A non-invasive DNA test like a blood test or a cheek swab poses no risk to the fetus. On the other hand, an invasive DNA test like amniocentesis or chorionic villus sampling (CVS) carries a tiny risk of miscarriage or other complications.

Noninvasive Prenatal Paternity Test (NIPP)

The baby’s DNA is collected through the mother’s blood sample containing free-floating fetal cells.

Non-invasive prenatal paternity testing results are compared with the fluid sample from the cheek swab of the alleged father.

Prenatal Genetic Testing

Prenatal DNA testing screens a baby for genetic disorders or tells you which conditions they already have. What you’ll learn about your baby’s health will depend on the testing process.

Genetic Carrier Screening

The test collects DNA samples from the mother and father. It can be invasive (blood draw) or non-invasive (cheek swabs). Samples are screened for genetic errors called aneuploidies. 

Babies with aneuploidy will have missing or extra chromosomes in their genes. This increases their risk of developing certain health conditions.5

Other inherited conditions can be screened using these tests. Some examples include blood, metabolic, and endocrine disorders. In pregnant women, first-trimester and second-trimester screening can help you decide whether or not to continue with DNA testing for diagnostic purposes.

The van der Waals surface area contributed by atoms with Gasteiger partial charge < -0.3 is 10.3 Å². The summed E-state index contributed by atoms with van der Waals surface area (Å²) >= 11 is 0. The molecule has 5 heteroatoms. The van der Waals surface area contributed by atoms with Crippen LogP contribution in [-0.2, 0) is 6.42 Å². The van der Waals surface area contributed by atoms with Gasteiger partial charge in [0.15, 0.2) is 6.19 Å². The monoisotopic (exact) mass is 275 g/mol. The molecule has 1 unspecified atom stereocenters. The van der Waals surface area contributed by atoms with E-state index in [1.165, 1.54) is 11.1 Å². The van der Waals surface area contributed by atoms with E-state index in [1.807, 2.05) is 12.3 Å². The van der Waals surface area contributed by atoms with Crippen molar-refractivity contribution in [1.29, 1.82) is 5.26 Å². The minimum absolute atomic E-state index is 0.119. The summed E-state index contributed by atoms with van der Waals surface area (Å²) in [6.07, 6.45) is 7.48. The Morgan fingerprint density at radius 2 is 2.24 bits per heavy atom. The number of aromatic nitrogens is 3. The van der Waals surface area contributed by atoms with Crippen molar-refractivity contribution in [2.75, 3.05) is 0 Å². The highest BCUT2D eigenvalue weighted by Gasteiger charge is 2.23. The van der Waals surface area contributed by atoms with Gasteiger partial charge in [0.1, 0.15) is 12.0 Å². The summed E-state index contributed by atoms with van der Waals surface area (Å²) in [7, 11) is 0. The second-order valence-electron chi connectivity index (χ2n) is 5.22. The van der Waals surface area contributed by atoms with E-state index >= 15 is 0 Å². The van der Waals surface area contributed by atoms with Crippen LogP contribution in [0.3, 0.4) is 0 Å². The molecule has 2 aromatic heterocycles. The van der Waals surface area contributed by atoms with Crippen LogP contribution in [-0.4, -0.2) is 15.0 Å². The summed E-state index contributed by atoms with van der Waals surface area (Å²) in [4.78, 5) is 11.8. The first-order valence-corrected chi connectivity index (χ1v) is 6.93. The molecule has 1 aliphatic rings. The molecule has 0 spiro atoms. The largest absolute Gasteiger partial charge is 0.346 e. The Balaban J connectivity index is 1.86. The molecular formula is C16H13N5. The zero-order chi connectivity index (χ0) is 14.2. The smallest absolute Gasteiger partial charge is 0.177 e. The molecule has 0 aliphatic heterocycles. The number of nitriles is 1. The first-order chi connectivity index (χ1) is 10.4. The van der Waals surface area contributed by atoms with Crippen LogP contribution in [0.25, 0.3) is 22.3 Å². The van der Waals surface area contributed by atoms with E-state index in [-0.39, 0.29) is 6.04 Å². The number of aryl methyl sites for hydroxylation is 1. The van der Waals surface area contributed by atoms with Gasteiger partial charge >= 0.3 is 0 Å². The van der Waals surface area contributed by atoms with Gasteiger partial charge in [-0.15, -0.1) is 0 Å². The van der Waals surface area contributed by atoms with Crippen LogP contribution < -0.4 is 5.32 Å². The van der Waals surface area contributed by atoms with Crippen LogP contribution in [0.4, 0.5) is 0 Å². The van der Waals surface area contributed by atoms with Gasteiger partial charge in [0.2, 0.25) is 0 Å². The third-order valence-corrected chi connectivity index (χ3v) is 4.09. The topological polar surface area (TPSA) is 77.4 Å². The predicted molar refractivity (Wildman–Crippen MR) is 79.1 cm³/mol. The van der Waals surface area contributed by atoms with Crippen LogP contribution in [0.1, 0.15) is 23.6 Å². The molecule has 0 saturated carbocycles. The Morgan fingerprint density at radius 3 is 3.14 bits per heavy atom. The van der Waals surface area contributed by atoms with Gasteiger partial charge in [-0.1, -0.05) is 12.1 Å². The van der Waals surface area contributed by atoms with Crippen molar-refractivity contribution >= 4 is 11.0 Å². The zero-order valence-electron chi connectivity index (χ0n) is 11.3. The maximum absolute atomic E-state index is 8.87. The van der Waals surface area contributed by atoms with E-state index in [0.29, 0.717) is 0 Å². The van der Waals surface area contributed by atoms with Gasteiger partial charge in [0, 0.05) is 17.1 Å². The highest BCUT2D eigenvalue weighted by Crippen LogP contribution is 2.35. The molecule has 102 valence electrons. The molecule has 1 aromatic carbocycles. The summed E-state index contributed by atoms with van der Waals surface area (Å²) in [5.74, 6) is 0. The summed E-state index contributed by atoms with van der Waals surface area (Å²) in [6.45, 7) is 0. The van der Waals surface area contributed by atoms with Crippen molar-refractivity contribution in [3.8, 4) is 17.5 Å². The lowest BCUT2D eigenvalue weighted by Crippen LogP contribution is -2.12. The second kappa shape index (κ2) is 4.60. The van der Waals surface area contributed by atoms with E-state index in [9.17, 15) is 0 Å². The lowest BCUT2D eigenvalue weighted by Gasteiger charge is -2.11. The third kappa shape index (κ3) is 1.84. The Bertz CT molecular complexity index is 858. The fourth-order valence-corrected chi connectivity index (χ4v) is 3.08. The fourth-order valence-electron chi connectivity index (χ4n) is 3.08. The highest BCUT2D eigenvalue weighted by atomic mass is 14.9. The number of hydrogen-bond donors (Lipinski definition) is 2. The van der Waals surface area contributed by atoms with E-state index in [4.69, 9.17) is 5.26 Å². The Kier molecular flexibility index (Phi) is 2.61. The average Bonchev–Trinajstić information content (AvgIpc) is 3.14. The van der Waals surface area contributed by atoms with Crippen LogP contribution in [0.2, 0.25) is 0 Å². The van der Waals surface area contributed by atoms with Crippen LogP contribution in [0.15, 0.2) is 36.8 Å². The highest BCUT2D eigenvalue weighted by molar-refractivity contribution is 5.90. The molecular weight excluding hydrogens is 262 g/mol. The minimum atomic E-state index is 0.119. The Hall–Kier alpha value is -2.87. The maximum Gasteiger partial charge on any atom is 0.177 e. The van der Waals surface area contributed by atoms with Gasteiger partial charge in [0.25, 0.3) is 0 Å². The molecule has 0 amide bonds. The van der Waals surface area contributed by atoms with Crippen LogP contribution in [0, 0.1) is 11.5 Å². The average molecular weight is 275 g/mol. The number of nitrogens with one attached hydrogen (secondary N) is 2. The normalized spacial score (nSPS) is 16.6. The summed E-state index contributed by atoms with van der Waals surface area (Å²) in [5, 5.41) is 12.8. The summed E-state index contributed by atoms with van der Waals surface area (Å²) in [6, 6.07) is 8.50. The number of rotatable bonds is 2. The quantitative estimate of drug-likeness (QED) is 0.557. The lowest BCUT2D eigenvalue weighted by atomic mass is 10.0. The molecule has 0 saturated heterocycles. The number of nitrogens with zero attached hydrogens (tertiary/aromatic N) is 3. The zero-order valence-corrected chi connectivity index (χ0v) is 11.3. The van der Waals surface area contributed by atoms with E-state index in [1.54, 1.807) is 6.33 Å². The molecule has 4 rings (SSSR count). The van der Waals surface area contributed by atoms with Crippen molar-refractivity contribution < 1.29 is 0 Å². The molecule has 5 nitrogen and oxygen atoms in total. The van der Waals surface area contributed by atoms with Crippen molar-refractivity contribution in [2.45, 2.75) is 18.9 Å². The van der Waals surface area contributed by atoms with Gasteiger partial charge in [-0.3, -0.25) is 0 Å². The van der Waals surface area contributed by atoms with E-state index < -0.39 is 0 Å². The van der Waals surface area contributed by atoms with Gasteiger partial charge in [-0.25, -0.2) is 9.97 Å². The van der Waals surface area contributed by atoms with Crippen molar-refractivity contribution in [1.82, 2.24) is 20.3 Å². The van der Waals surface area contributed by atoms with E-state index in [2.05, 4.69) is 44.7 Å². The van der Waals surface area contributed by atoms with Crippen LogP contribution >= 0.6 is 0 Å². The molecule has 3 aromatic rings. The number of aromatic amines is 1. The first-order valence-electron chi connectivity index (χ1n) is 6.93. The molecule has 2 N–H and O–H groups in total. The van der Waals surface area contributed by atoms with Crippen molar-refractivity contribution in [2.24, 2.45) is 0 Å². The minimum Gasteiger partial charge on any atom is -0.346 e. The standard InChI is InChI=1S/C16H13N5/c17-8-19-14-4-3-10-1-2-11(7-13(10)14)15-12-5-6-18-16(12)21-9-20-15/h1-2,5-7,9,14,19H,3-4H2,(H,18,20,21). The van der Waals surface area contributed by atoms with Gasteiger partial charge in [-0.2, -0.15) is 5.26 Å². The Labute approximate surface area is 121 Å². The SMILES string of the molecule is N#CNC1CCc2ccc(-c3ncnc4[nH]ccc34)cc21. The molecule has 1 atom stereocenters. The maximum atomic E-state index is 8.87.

It enables your doctor to pinpoint the specific illness your child may have.

Cell-Free Fetal DNA Testing

At about ten weeks of pregnancy, there’s enough fetal DNA in the mother’s bloodstream. Women can take this prenatal DNA test to see if their baby has genetic disorders, such as:6

  • Down Syndrome (Trisomy 21)
  • Patau Syndrome (Trisomy 13)
  • Edwards Syndrome (Trisomy 18)

Doctors usually request a cell-free fetal DNA test if they think your baby has chromosomal abnormalities. The test is performed by collecting fetal cells through the mother’s blood.

At-Home DNA Testing While Pregnant

At-home DNA testing kits are non-invasive and require a cheek swab sample. They also come with directions that are easy to follow.

After completing the sample collection, you can send it back for analysis. You can access test results online after a few weeks.

Benefits of DNA Testing While Pregnant

DNA testing in the weeks of pregnancy offers these benefits:

  • Knowing your ancestral background
  • Knowing which health problems you’re at risk for
  • Knowing what genetic conditions your baby may have before birth
  • Determining the alleged father of a child
  • Getting evidence to support legal cases

DNA helps you discover your lineage and where your ancestors came from. To some people, it’s important to know their origins. It can shape how they raise their child.2

Some DNA test results confirm paternity or support legal cases that involve the child. A DNA paternity test can also prove that a man is not a child’s biological father.

Prenatal tests can tell you which genetic disorders your baby might have. They can screen for neural birth defects, congenital heart disease, and even Down Syndrome.